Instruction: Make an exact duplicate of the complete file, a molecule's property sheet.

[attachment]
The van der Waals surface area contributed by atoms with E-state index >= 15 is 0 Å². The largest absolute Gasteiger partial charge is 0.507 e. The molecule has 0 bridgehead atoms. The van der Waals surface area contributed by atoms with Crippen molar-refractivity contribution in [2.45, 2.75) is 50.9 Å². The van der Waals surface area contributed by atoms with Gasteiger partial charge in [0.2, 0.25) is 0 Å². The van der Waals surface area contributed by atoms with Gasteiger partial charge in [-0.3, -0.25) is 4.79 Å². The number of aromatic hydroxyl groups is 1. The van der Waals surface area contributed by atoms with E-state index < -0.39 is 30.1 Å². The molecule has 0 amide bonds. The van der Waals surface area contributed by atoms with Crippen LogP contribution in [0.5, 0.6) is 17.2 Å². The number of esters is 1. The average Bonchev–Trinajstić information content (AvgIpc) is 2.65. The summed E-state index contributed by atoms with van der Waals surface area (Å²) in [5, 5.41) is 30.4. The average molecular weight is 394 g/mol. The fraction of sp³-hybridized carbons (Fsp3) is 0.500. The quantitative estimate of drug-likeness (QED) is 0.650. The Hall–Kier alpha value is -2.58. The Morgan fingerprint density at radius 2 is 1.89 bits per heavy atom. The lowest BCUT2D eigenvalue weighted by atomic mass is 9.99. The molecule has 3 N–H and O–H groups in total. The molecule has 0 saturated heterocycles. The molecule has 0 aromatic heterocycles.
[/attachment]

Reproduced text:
The van der Waals surface area contributed by atoms with E-state index >= 15 is 0 Å². The largest absolute Gasteiger partial charge is 0.507 e. The molecule has 0 bridgehead atoms. The van der Waals surface area contributed by atoms with Crippen molar-refractivity contribution in [2.45, 2.75) is 50.9 Å². The van der Waals surface area contributed by atoms with Gasteiger partial charge in [0.2, 0.25) is 0 Å². The van der Waals surface area contributed by atoms with Gasteiger partial charge in [-0.3, -0.25) is 4.79 Å². The number of aromatic hydroxyl groups is 1. The van der Waals surface area contributed by atoms with E-state index < -0.39 is 30.1 Å². The molecule has 0 amide bonds. The van der Waals surface area contributed by atoms with Crippen LogP contribution in [0.5, 0.6) is 17.2 Å². The number of esters is 1. The average Bonchev–Trinajstić information content (AvgIpc) is 2.65. The summed E-state index contributed by atoms with van der Waals surface area (Å²) in [5, 5.41) is 30.4. The average molecular weight is 394 g/mol. The fraction of sp³-hybridized carbons (Fsp3) is 0.500. The quantitative estimate of drug-likeness (QED) is 0.650. The Hall–Kier alpha value is -2.58. The Morgan fingerprint density at radius 2 is 1.89 bits per heavy atom. The lowest BCUT2D eigenvalue weighted by atomic mass is 9.99. The molecule has 3 N–H and O–H groups in total. The molecule has 0 saturated heterocycles. The molecule has 0 aromatic heterocycles.